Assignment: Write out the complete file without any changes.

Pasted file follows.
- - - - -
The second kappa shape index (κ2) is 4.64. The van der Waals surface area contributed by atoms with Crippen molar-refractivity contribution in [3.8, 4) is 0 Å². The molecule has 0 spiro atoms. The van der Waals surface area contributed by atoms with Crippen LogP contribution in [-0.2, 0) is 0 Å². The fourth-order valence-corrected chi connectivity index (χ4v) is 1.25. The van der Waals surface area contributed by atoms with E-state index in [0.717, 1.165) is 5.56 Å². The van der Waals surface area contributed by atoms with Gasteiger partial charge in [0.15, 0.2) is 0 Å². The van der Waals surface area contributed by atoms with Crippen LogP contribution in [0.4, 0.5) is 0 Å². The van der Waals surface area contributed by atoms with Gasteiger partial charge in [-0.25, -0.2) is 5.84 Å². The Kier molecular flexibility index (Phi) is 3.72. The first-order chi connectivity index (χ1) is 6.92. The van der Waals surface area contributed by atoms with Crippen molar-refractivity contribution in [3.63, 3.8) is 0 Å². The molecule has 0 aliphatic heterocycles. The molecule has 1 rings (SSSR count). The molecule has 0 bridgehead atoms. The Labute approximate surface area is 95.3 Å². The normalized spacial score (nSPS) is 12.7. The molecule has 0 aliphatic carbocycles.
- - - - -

The second kappa shape index (κ2) is 4.64. The van der Waals surface area contributed by atoms with Crippen molar-refractivity contribution in [3.8, 4) is 0 Å². The molecule has 0 spiro atoms. The van der Waals surface area contributed by atoms with Crippen LogP contribution in [-0.2, 0) is 0 Å². The fourth-order valence-corrected chi connectivity index (χ4v) is 1.25. The van der Waals surface area contributed by atoms with E-state index in [0.717, 1.165) is 5.56 Å². The van der Waals surface area contributed by atoms with Gasteiger partial charge in [0.15, 0.2) is 0 Å². The van der Waals surface area contributed by atoms with Crippen LogP contribution in [0.4, 0.5) is 0 Å². The van der Waals surface area contributed by atoms with Gasteiger partial charge in [-0.25, -0.2) is 5.84 Å². The Kier molecular flexibility index (Phi) is 3.72. The first-order chi connectivity index (χ1) is 6.92. The van der Waals surface area contributed by atoms with Crippen molar-refractivity contribution in [3.63, 3.8) is 0 Å². The molecule has 0 aliphatic heterocycles. The molecule has 1 rings (SSSR count). The molecule has 0 bridgehead atoms. The Labute approximate surface area is 95.3 Å². The normalized spacial score (nSPS) is 12.7. The molecule has 0 aliphatic carbocycles.